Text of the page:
Sleepless Seniors: Six Ways to Help an Aging Loved One Get Enough Sleep

Let’s face it, we all could benefit from a good night’s sleep. A professional home health aide from Expicare Nursing will support the fact that rest helps promote bodily equilibrium, maintain brain function, and reduce the risk of diseases. 

For elderly individuals, sleep is paramount in aging well. Thus, if you or your loved one are trying to age in place, a good sleep regiment is imperative!


The following are six strategies for aging individuals to get enough sleep at night.

1. Set a senior sleep schedule

This may sound somewhat reductive, but one of the best ways to get a good night’s sleep is to schedule it! This is especially true if your loved one is living with cognitive decline, and has little awareness of when their body is tired. Thus, a scheduled bedtime will provide the reminder to sleep when the senior is unaware.

2. Scale back on screen time

Although scrolling through a tablet before bedtime may seem harmless, it could be messing with your loved one’s circadian rhythm. This is because most screens shed blue light, a light that can reduce melatonin production. According to the Harvard Medical School, more than 6.5 hours spent in the presence of blue light can shift a circadian rhythm by three hours!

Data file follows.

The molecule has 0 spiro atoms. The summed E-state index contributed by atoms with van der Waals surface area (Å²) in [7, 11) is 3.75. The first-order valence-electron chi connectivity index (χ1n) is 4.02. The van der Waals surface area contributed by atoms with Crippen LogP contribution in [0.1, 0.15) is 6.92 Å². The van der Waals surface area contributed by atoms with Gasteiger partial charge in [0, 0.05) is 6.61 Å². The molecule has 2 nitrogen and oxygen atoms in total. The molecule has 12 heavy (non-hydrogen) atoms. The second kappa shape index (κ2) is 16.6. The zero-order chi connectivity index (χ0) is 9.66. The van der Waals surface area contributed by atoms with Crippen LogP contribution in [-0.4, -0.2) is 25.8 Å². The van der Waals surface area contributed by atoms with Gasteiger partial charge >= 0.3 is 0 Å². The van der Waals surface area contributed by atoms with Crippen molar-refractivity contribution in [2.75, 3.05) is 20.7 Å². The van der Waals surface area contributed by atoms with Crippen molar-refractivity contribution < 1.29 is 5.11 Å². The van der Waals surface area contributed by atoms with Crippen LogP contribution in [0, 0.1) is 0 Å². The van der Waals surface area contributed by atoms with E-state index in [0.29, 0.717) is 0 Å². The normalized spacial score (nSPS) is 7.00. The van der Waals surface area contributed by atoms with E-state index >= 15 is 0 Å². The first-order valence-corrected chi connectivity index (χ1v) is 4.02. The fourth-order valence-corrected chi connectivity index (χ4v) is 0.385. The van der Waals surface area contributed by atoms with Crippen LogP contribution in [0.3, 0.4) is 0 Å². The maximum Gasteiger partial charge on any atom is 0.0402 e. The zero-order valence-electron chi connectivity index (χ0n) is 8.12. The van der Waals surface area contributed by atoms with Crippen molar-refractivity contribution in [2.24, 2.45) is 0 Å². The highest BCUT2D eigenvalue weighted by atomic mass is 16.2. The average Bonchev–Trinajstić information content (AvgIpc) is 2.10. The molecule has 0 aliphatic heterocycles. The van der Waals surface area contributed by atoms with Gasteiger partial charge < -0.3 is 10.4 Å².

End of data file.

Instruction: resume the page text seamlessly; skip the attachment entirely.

3. Try home care assistance

If you are not there to get your loved one to bed on time, a home care assistant might be the best way to help. They can meet your loved ones needs, and craft a personalized strategy to get your loved one sleeping through the night.

4. Avoid late night caffeine 

If your goal is to get your loved one a good night’s sleep, then it’s best to avoid any substance that will stand in the way of your goal. This means avoiding caffeine a minimum of four to six hours before bedtime.

5. Also avoid late night alcohol.

Contrary to popular belief, alcohol does not help you sleep well. In fact, even the smallest amount of alcohol can decrease sleep quality by 9.3 percent. 

6. Embrace the bedtime routine

For seniors who have lost their ability to sleep, a bedtime routine may help. Try to create a series of enjoyable tasks that can help wind down the day. This includes bathing, time playing a puzzle, or a good book in a cozy corner. The goal is to create a pleasurable entry point into regular bedtime.